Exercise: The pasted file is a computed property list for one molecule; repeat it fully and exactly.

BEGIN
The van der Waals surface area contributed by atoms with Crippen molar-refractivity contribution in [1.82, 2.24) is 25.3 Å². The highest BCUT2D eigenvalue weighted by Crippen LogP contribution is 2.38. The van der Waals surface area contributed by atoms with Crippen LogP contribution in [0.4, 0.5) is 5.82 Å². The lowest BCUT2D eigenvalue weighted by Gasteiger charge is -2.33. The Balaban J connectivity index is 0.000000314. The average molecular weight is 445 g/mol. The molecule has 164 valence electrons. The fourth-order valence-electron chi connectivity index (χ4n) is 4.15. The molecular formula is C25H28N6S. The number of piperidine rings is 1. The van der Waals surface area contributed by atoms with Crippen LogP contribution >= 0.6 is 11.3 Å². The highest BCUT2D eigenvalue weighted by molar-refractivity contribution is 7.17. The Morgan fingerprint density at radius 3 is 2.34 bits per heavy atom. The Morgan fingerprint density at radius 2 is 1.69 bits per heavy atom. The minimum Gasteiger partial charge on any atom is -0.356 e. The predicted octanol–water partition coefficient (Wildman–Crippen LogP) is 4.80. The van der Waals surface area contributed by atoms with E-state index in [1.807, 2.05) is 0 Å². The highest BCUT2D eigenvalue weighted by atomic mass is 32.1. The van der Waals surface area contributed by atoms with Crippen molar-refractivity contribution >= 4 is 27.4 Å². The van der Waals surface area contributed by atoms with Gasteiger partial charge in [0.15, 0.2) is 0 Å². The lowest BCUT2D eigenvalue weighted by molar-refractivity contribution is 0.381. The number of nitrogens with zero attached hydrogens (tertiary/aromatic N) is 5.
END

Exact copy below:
The van der Waals surface area contributed by atoms with Crippen molar-refractivity contribution in [1.82, 2.24) is 25.3 Å². The highest BCUT2D eigenvalue weighted by Crippen LogP contribution is 2.38. The van der Waals surface area contributed by atoms with Crippen LogP contribution in [0.4, 0.5) is 5.82 Å². The lowest BCUT2D eigenvalue weighted by Gasteiger charge is -2.33. The Balaban J connectivity index is 0.000000314. The average molecular weight is 445 g/mol. The molecule has 164 valence electrons. The fourth-order valence-electron chi connectivity index (χ4n) is 4.15. The molecular formula is C25H28N6S. The number of piperidine rings is 1. The van der Waals surface area contributed by atoms with Crippen LogP contribution >= 0.6 is 11.3 Å². The highest BCUT2D eigenvalue weighted by molar-refractivity contribution is 7.17. The Morgan fingerprint density at radius 3 is 2.34 bits per heavy atom. The Morgan fingerprint density at radius 2 is 1.69 bits per heavy atom. The minimum Gasteiger partial charge on any atom is -0.356 e. The predicted octanol–water partition coefficient (Wildman–Crippen LogP) is 4.80. The van der Waals surface area contributed by atoms with E-state index in [1.807, 2.05) is 0 Å². The highest BCUT2D eigenvalue weighted by atomic mass is 32.1. The van der Waals surface area contributed by atoms with Crippen molar-refractivity contribution >= 4 is 27.4 Å². The van der Waals surface area contributed by atoms with Gasteiger partial charge in [0.15, 0.2) is 0 Å². The lowest BCUT2D eigenvalue weighted by molar-refractivity contribution is 0.381. The number of nitrogens with zero attached hydrogens (tertiary/aromatic N) is 5.